Nam June Paik was a pretty lucky guy. He was, for instance, able to move out of Korea at the age of 18, due to his family’s wealth, thus avoiding the Korean War.
While North Korean People’s Army divisions barreled through South Korea, while MacArthur landed at Inchon, while US forces temporarily occupied Pyongyang, as Republic of Korea forces were wiped out by Mao’s guys at Pukchin, as US marines and soldiers got surrounded at frozen Chosin, as Truman booted MacArthur for being a nut, as Syngman Rhee won another fixed presidential campaign, as guys died on Pork Chop Hill (watch the Gregory Peck movie, it’s damn good!), and as an agreement was reached at Panmunjom, Paik was apparently continuing his musical studies in Hong Kong and Tokyo.
In 1956, as people in South Korea faced starvation and dire poverty, he received his university degree from the University of Tokyo. Now, I swear, I’m not judging – I asked a Korean friend whether Koreans felt that Paik had somehow shirked his responsibilities and she said, “No. God bless anyone who was able to get out of the Korean War.” I guess the fact that he got out through wealth and privilege, while others suffered, does bother me a little, but let me stop judging and refocus on art. I mean, when you review art you’re not supposed to talk about privileged backgrounds (or we’d have to burn down all the art museums in the world) so let’s just drop the issue entirely. Sorry.
In fact, good for Paik! He missed the carnage of the Korean War. I wish all of the 2.5 million people ‘officially’ killed and the 10 million ‘unofficially’ killed had been so lucky. Maybe the next time there’s a war we should just send money to everyone involved so they all can leave their homelands to study music abroad. Can someone please start a kickstarter account for the people in Iraq, Syria and Gaza?
But, seriously, the current show at the Asia Society takes an overview of Paik’s work from his robot of the 1960s to the TV sets he decorated in the early 2000s just before his death. Michelle Yun did a yeoman’s job of not only bringing together Paik’s original robot, paraphernalia involved in his performances with Charlotte Moorman (her TV bra, for instance), and his later family of robots, but there is also a tribute to Charlotte Moorman, some cool videos of some of Moorman’s provocative performances, and some interactive features as well. For instance, in “Three Camera Participation” you enter a room and see that three colorful video shadows are created of you in two different places. You can move around and create a psychedelic shadow theater performance of yourself. Basically it seems to be a work about ‘presence’ and the possibilities and limitations of video broadcasting. To a great extent a video broadcast leaves one party passive and at the mercy of the one-way engagement of the presence of the person being beamed out there. These cameras record your raw presence in the most flattering way, but real two-way engagement with the ‘other’ is missing. This short-coming in communications and entertainment technology has been addressed through the internet of late.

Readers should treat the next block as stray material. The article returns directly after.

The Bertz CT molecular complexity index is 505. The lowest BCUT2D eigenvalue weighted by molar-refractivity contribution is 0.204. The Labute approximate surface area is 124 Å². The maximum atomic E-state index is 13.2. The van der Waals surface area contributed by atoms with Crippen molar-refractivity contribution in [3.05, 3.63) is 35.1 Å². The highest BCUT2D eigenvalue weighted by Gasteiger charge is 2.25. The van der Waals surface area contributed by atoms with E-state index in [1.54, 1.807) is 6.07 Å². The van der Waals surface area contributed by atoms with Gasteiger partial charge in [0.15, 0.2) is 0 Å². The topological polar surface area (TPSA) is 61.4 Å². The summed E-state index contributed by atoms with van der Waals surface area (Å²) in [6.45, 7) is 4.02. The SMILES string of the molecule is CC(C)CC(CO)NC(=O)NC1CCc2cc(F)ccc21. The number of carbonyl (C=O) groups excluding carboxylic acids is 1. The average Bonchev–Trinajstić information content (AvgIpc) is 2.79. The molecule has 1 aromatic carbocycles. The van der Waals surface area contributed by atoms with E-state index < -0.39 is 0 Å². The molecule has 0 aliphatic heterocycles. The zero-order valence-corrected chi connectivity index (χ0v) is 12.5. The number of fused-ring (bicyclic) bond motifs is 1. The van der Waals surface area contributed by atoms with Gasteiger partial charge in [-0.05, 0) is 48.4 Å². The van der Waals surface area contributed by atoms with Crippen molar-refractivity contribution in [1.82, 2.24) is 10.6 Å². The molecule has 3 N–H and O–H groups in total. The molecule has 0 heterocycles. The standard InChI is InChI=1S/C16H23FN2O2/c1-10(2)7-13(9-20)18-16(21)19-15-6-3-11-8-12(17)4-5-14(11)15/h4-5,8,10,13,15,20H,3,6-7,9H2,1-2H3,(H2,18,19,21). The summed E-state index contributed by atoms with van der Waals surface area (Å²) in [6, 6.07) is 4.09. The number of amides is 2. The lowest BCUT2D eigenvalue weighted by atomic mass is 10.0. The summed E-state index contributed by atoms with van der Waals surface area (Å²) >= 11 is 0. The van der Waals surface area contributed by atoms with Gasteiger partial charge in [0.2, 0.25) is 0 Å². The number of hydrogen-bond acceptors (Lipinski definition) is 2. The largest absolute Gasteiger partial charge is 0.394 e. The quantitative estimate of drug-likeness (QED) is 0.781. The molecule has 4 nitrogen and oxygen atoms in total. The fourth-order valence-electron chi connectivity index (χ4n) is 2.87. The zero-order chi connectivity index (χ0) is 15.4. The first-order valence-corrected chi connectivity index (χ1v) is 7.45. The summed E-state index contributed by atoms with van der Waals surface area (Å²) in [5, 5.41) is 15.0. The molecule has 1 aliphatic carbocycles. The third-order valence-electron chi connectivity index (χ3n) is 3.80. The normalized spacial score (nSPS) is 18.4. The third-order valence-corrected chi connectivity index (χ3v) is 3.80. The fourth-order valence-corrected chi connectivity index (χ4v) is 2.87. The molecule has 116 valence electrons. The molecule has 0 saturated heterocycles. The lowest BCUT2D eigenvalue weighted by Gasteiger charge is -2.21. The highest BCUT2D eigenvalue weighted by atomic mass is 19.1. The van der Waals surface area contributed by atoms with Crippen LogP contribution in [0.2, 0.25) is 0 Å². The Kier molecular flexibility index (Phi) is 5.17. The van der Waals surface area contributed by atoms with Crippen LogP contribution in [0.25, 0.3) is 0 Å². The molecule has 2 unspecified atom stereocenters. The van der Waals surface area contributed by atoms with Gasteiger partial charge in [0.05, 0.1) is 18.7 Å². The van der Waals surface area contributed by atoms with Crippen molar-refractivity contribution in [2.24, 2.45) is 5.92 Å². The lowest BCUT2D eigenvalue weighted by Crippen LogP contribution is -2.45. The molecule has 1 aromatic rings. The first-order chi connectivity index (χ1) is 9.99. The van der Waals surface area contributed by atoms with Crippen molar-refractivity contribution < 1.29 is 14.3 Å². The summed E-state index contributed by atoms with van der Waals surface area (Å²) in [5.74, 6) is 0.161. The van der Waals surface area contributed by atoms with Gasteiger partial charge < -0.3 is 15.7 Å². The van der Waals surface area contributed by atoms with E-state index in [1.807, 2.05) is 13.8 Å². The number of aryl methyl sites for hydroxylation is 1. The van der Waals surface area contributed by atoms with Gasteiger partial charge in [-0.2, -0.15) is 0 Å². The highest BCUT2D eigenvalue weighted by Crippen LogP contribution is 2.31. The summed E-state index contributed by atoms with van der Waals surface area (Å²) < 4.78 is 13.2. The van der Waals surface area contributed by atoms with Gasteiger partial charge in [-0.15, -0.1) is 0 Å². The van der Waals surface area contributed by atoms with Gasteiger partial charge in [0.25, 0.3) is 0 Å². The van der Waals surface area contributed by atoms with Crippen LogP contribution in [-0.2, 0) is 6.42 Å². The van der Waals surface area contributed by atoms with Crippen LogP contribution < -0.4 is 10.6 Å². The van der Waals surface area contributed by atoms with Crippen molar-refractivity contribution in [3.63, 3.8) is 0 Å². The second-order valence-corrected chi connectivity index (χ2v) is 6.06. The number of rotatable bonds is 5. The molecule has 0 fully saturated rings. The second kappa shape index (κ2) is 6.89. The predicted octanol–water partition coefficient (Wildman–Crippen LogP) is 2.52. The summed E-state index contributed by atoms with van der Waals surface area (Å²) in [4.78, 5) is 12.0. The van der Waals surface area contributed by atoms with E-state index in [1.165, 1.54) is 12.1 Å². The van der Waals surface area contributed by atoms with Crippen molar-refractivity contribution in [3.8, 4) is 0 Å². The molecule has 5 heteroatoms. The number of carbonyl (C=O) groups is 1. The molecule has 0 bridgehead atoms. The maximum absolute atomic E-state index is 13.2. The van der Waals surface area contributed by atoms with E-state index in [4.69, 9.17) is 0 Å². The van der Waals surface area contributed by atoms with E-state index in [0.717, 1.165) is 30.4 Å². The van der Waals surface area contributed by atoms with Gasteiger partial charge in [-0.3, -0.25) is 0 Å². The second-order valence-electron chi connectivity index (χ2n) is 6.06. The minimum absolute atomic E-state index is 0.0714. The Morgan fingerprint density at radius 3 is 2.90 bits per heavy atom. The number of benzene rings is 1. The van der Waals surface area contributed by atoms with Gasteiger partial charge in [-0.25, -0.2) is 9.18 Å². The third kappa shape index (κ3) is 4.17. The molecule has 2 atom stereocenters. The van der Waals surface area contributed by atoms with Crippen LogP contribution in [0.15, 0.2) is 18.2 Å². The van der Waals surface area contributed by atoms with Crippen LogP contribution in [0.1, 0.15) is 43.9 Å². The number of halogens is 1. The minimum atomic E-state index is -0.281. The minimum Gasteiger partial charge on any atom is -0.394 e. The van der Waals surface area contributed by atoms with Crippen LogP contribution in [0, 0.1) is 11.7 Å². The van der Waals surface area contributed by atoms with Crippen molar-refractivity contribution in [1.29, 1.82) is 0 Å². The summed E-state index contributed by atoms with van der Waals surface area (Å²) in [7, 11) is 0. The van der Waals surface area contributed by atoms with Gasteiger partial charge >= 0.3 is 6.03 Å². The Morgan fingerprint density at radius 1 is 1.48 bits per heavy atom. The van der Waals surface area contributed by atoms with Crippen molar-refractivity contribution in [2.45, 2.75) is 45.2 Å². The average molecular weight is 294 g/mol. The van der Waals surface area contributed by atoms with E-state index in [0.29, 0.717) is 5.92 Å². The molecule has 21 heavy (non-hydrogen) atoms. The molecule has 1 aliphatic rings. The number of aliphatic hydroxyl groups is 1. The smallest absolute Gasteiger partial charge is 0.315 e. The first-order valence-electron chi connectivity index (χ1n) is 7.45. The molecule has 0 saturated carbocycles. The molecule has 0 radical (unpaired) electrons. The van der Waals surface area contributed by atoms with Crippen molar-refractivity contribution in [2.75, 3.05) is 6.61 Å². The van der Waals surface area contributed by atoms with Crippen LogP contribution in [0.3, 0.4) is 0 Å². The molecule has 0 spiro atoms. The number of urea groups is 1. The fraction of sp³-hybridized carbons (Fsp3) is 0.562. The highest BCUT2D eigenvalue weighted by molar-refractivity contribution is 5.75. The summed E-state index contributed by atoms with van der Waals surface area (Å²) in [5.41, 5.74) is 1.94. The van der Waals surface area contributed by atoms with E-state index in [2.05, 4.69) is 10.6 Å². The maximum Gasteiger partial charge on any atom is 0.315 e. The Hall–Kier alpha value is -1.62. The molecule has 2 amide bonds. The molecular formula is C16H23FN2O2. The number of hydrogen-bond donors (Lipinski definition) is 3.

The show highlights Paik’s optimism about technology and seems to indicate that he wished to see a merging of the human and technological as a way to enhance and heighten the human experience. His robots that are made of TVs become his ideals as we literally see communication technology taking a human form. Yet I think a flaw in Paik’s work is that he seems to have failed to see the horrific problems that we are now encountering now that technology has become more deeply ingrained in our lives. He did a world-wide video presentation on January 1, 1984 (the video of the presentation is there at Asia Society) mocking the concept of Orwell’s Big Brother, yet, the US government can read any piece of email you write at any time. Hackers can easily get into anything you have. The internet has become tainted as a cesspool of false, misleading, defamatory and maliciously inspired information facilitated by irresponsible giant corporations. Did Paik fail to see this coming? Was he naïve in his assessment of the benefits of technology? His work also (unless I am missing something – and I could well be) strikes me as too ‘one-way’ and too ‘broadcasty’, not addressing the need for two-way engagement, the need to protect privacy and reputations and ways to facilitate this meaningfully through technology. Did his obviously privileged globe-trotting life limit his vision and his capacity to see how technology could truly have benefitted humanity and how it might be harming it currently?
So drop by the Asia Society and see this pioneer of video art and judge for yourself. Every other review of this Paik show has been quite laudatory, so I thought I’d throw in a dissident viewpoint. There’s no doubt, however, that the Asia Society continues to present thought-provoking and valuable shows, this being one of them. Please don’t forget that they have free Friday nights from 6 to 9pm and this is a nice time to drop by.
Nam June Paik at Asia Society
725 Park Avenue (at 70th street)
Article by Daniel Gauss